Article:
Why LEO took the Reader's Choice Award away from Amiri King

Oct 12, 2016 at 10:12 am
Why LEO took the Reader's Choice Award away from Amiri King

Before this last weekend, I had never heard of the winner of our Readers’ Choice award for best comedian. I had not seen or heard him perform. I also didn’t know that, from now on, we will have to vet the winners of our awards.

But here we are.

It turns out that, like Donald Trump, the winner of LEO’s Readers’ Choice for best comedian has been posting misogynistic, racist slurs on social media. It is our fault that we announced him as the winner last week and last year. Our comedy critic had written that he had an army of fans on YouTube and was edgy and even “hysterical.” But if we had done due diligence, we would have seen the hate-filled, wrong-headed vitriol that he passes as comedy. Certainly, he got the most votes, but what if, for instance, white supremacist David Duke had won? We would have stripped him, too, of any award.

Here’s the good news:

Now, we get to talk about it! When the kerfuffle started last weekend with people questioning how we could allow such a bigot to use Readers’ Choice as a platform, we deliberated and decided to take away the award. Let it spark a discussion, which is what we try to do at LEO. And yes, a discussion, if you can call it that, ensued. Judging by his fans’ obscene, vile and aggressive attacks on LEO’s Facebook page — we know we did the right thing.

Oh, and one unexpected benefit: a significant boost of clicks on our website.

To recap, the Readers’ Choice Awards is the chance for our readers to vote for the best local restaurant, bar, attraction and, yes, comedian. Our goal, like with the rest of the publication, is to allow the community to express its opinions, even when they differ from our own. That said, our name is on the awards, and we refuse to associate ourselves with anyone who targets women, minorities and innocents, in general, with ad hominem insults and veiled threats. You can explain why you believe the Black Lives Matter movement is wrong, but we do not want to see a meme about killing its members.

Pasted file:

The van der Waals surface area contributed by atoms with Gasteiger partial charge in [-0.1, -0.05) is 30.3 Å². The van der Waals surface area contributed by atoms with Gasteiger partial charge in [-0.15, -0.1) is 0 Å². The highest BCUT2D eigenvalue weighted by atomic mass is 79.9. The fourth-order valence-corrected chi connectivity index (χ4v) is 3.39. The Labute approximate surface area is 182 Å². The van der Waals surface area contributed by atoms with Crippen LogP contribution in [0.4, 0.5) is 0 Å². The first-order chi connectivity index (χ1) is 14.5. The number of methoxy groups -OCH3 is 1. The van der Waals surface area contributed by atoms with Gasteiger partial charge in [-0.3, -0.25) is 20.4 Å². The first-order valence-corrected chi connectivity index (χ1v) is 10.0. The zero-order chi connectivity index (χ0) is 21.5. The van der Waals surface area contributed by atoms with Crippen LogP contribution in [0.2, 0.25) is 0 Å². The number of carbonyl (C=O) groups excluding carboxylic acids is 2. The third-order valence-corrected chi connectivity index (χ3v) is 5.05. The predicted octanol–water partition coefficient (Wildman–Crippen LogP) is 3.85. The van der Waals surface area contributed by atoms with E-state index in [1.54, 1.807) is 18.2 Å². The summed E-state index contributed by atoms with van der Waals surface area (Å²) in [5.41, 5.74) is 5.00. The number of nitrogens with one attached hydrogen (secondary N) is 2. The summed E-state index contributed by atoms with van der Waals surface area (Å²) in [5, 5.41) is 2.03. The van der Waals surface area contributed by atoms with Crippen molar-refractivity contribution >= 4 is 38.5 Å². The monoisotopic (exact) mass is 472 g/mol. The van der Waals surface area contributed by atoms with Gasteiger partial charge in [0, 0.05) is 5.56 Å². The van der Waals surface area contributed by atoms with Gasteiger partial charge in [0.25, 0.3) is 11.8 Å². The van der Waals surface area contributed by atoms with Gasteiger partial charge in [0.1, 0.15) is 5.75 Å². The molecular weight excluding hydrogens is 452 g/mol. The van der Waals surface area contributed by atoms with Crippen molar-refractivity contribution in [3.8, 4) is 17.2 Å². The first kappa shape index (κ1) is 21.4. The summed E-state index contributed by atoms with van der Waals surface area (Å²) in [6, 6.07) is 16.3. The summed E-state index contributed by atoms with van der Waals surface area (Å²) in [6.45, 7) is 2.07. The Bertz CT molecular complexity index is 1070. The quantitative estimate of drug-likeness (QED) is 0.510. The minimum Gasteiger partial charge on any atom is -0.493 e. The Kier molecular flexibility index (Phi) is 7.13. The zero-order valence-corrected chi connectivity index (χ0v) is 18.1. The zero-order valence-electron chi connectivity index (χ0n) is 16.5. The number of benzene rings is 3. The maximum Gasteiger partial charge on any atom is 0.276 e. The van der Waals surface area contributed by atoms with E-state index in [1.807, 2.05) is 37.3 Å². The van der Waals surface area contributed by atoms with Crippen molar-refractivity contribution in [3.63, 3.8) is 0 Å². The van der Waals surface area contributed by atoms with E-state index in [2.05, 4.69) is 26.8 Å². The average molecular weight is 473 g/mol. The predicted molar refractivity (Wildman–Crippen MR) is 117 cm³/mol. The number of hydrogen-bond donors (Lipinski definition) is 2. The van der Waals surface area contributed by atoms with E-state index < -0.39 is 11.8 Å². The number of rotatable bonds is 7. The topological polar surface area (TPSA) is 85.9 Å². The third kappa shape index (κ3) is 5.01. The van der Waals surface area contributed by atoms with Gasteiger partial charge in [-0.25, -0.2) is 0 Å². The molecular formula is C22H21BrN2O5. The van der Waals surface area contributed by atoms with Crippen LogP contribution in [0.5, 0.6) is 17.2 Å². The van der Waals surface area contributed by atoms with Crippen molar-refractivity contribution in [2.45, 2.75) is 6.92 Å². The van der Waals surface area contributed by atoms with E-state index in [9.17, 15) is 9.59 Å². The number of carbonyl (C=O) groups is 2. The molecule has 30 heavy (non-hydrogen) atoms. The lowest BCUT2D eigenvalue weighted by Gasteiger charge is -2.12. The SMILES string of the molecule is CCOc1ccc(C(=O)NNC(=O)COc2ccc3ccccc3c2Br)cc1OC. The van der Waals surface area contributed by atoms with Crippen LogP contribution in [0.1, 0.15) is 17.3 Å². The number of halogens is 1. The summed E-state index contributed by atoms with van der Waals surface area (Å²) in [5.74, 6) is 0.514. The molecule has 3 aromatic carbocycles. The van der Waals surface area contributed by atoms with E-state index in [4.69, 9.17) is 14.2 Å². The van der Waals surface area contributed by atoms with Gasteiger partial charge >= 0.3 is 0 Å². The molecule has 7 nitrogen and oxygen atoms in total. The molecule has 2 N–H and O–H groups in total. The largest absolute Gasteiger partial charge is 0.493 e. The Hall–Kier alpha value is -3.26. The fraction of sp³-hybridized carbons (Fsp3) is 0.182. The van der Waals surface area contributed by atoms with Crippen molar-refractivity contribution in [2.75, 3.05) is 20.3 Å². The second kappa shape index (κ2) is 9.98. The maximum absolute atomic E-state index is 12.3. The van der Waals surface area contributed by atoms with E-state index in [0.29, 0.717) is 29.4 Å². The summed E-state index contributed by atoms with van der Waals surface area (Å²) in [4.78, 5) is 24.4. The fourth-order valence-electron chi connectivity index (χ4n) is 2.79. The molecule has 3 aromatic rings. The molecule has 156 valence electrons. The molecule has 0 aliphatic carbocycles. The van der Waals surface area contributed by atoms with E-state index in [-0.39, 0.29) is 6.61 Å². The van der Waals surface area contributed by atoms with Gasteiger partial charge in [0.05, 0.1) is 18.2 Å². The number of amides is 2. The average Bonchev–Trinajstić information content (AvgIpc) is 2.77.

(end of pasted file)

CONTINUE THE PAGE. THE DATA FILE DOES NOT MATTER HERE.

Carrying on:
Certainly, the question can be asked: Does that mean we have to approve all winners?

No. Not all winners. There are several with whom I disagree, and I would prefer others had won. That brings us back to the hypothetical question regarding David Duke. There would be no discussion — we will never give that sort of person a voice in LEO without appropriate context and discussion to explain our decision.

Now, I don’t know this so-called comedian. I don’t know if he’s racist and misogynistic, or all of that. I don’t care what motivates him. I don’t care if he means to be offensive so he can incite controversy; a lot of comedians are offensive. “Family Guy” is a favorite, and every episode includes a cringe-worthy, offensive moment.

But his posts are not funny, not satire and not witty or clever. They are cheap shots at black Americans and women, and crude, thoughtless commentary on Trump’s inexcusable bus-sex-video rant.

Yes, political correctness has gone too far in some ways. But being politically incorrect just for the hell of it isn’t comedy. It’s a lazy, patronizing way to get attention from whoever is left to support Trump — playing on their contempt for others and fears of the future.

We knew when we stripped him of the award, we had kicked a hornet’s nest. We knew it could affect the perception of the awards’ legitimacy. We also knew he would undoubtedly poke fun at us and rally support from followers, which he did: A legion of out-of-staters fell in line and defended him. If he and his supporters think they can ever be taken seriously or broaden their reach outside of their dense bubble — by appealing to the lowest common denominator — that’s fine with us. If their only defense of his actions is to further endorse offensive, deplorable statements, it only reinforces our decision.

You can continue to watch his YouTube channel. Much like voting for Trump, we support your right to be as wrong as you’d like. We simply are explaining why we retracted his recognition, and we are apologizing for missing this in the past.

We do the best we can do. And we know not to take ourselves too seriously. Sometimes we’re right, and we apologize when we’re not, but one thing is certain: We know when something’s funny, and when it’s just plain ignorant and hateful.